After a marked absence from ICE, Neil McArthur, the CEO of the Gambling Commission, gave a keynote speech at the ICE World Regulatory Briefing, on 3 February 2020, titled “Changing Mindsets”, talking about:
- why we need to make gambling safer;
- what he sees as the opportunities to make gambling safer and the risks if those opportunities are not taken; and
- how he thinks a change of mindset can help – regulators, operators, advisers and suppliers – make gambling safer.
McArthur proclaimed that the gambling industry needed to “be bold”, setting out his case for change and why he considered it to be necessary. With public trust and participation rates declining, he referred to the “wholly unacceptable state of affairs” with 340,000 problem gamblers and 1.6 million at risk (data published by Public Health in 2016), and declared that these numbers needed to “radically reduce”, necessitating a “comprehensive public health response”.
Unlike previous ICE speeches, this speech appeared to be written for the consumption of the Gambling Commission’s critics, rather than its subjects.
One of the focuses of the speech was the Gambling Commission’s view of collaboration and the need to look at “complex problems” from “as many different angles as possible”, including those with direct or indirect “lived experience” of gambling related harm. In response to recent criticism from Carolyn Harris MP, following an earlier speech on collaboration, McArthur addressed the appropriateness of a regulator collaborating with its licensees, clarifying two things: (1) it was not self-regulation; and (2) licensees cannot set or mark their own homework. The fruits of the working groups will be “stress tested” before the next Raising Standards Conference and only the Gambling Commission will decide what regulatory changes should follow in the LCCP or Remote Technical Standards, with advice from the Advisory Board for Safer Gambling, Digital Advisory Panel and insights from people with lived experience of gambling harm.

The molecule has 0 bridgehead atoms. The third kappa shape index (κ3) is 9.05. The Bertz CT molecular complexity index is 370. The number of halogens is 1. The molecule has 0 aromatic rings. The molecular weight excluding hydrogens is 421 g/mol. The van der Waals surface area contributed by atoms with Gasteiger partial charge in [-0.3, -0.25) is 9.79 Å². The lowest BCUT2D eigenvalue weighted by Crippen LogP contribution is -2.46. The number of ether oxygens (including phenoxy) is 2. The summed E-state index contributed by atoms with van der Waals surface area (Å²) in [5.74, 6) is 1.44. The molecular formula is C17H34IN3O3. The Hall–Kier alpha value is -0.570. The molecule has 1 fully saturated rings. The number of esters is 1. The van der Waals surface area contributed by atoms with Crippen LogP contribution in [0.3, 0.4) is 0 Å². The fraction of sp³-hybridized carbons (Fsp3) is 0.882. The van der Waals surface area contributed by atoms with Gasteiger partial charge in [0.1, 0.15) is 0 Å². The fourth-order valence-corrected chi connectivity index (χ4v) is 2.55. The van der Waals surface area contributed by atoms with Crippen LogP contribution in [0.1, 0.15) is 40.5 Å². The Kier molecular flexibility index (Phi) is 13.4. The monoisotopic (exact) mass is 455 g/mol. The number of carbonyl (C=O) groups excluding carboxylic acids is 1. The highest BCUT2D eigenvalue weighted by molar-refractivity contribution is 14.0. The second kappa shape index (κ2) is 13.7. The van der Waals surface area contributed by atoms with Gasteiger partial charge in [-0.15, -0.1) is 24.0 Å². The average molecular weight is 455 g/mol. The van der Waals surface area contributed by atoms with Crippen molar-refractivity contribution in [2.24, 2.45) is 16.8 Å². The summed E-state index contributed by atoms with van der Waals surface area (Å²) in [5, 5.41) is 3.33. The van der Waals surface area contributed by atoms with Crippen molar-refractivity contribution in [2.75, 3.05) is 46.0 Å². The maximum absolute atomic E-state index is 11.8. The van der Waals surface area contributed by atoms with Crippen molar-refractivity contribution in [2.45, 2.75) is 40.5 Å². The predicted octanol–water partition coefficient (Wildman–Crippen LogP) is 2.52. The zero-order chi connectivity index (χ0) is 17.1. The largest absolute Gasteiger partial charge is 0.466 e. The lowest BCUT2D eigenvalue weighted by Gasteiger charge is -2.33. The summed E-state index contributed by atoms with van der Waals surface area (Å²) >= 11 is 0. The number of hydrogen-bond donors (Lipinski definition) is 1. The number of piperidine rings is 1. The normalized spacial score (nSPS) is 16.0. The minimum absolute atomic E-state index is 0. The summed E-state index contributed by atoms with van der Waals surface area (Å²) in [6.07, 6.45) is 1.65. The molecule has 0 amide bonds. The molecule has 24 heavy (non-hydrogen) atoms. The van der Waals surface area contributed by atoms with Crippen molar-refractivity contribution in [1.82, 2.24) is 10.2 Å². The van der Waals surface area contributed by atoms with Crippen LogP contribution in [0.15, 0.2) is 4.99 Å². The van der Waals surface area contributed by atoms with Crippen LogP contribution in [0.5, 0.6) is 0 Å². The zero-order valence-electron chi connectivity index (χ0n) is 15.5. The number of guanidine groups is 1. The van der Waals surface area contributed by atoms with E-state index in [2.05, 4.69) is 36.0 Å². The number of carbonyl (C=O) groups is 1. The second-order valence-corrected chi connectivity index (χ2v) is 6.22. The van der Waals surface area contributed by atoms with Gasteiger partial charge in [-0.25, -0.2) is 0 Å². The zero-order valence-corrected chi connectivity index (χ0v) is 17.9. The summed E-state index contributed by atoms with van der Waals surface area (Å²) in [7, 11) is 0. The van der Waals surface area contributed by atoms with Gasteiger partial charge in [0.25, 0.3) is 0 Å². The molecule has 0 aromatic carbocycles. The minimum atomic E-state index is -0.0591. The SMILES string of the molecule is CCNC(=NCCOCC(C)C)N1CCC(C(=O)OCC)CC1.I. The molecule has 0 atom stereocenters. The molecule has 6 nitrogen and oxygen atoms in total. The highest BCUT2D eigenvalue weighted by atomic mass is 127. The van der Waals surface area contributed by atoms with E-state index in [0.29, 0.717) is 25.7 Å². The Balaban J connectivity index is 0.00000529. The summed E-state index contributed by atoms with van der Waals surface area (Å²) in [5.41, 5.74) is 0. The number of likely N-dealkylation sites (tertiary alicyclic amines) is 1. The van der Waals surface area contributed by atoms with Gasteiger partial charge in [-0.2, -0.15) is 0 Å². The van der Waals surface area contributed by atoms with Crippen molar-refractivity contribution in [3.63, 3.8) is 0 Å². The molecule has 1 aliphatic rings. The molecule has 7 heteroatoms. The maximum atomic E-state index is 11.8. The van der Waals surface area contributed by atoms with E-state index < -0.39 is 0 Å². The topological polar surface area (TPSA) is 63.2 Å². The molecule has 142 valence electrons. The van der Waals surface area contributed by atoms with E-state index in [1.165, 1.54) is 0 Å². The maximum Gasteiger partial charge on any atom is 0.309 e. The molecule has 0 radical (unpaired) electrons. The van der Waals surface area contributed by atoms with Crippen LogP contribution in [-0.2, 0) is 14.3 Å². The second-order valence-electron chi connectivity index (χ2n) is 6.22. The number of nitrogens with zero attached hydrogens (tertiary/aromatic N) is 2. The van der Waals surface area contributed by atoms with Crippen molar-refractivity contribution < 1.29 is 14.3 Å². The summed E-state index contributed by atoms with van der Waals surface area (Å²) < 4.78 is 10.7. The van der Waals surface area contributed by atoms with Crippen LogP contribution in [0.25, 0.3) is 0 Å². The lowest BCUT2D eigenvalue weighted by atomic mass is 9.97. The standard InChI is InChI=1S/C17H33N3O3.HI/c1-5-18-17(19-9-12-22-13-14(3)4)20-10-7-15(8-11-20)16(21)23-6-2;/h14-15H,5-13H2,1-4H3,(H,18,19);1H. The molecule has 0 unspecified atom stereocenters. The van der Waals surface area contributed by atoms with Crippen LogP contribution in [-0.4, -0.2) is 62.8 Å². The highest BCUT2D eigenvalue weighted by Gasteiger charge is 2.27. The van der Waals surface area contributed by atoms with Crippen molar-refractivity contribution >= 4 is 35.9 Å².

The other focus of the speech was the effect mindset can have on performance, citing the performance coach Matthew Syed. McArthur highlighted too much emphasis being placed on public relations, not addressing the public health issue, and the need for a change in culture by “disrupt[ing] old mindsets…to create positive change for consumers and approach the challenges we face in a different way.” He called upon those at the top to change the tone to achieve tangible outcomes and expressed his preparedness “to work with anyone who shares [his] determination to make rapid, positive changes to protect consumers from harm.”
Although abundantly clear already, McArthur spelt out that only the Gambling Commission will judge whether efforts adequately address harm to consumers and, if not, all options will remain on the table, with the Gambling Commission getting “tougher and tougher”. He stated that “the time to think of this as a competition between ‘poachers’ and ‘gamekeepers’ has gone…We each have a different part to play, but that must be our goal. If that isn’t anyone’s goal they need to leave the industry.”